College Board’s new SAT came with different criteria, inflated scores, and confrontation with ACT leadership.
When a student takes both the SAT and ACT, they often use something called a concordance table to decide which test score will look more appealing to colleges. This concordance table does not include a direct comparison between the newly structured SAT and the ACT.
However, the SAT recently came out with a new concordance table — only without the ACT included. Instead, the tabled provides an old SAT score equivalent to the new SAT score. In response, ACT said this in a statement:
“ACT believes it is important for students and colleges to be aware of the limitations of the SAT score converter when it comes to comparing new SAT scores to old SAT scores and new SAT scores to ACT scores, as using the concordance could lead to incorrect admission decisions. Until a complete concordance study can be conducted with involvement of and cooperation between both organizations, such concordance tables should be viewed as suspect.”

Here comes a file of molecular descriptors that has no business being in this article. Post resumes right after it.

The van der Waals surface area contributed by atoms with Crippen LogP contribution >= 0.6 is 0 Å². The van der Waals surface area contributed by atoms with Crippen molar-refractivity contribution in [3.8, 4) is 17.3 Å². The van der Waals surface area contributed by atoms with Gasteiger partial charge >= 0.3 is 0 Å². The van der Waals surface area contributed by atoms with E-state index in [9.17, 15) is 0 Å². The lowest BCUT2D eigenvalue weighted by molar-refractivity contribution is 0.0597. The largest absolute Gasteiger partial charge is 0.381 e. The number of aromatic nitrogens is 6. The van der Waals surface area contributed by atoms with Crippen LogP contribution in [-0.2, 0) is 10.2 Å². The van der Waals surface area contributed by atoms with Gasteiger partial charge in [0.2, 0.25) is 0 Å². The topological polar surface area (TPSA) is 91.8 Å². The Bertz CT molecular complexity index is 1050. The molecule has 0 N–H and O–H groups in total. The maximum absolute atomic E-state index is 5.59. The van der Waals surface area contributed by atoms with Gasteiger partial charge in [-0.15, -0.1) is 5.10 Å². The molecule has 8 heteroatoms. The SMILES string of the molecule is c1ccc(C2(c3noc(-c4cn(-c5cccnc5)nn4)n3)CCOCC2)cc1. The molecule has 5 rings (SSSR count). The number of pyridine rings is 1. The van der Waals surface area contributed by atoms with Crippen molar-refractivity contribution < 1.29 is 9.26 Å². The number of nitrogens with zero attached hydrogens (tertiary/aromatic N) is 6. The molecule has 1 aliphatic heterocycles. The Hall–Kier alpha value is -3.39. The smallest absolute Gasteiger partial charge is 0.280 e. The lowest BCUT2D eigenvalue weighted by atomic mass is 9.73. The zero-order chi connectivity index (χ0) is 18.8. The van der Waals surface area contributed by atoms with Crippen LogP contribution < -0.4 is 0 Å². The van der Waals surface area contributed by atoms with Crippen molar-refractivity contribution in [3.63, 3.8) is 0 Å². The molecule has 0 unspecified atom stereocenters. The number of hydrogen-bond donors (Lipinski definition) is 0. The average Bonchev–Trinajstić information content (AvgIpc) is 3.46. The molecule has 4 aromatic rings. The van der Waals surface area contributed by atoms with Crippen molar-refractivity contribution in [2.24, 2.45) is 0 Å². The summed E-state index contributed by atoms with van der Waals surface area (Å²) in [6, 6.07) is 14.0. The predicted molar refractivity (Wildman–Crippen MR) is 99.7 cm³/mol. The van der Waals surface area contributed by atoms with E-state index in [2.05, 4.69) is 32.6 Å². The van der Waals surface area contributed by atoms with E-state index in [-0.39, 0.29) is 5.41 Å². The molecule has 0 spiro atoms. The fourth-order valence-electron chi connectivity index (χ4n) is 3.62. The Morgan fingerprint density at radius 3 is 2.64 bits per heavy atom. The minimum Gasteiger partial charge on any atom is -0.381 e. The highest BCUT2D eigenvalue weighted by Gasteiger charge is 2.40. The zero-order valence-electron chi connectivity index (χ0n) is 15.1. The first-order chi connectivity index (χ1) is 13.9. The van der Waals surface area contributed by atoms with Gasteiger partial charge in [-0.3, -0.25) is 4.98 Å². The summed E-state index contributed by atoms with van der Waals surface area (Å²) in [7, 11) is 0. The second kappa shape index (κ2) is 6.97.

They went on to respond to a couple of claims College Board made in regards to the concordance tables:
“In addition, ACT takes exception to two statements made in the College Board’s response: First, Buckley claimed that the College Board’s approach to developing concordance exceeds industry standards. That is not the case. It certainly did not meet testing industry standards, such as The Standards for Educational and Psychological Testing. Second, Buckley claimed that the College Board reached out to ACT several months ago to express their interest in conducting a new SAT-ACT concordance study. We are not aware of any such outreach.”
So what can a high school student learn from this? Understand that the current concordance table available is far from perfect. Try to find data outside of just a concordance table to make your decision about what scores to send in. Most importantly, prepare well for your standardized tests so deciding which one to use creates as little stress as possible.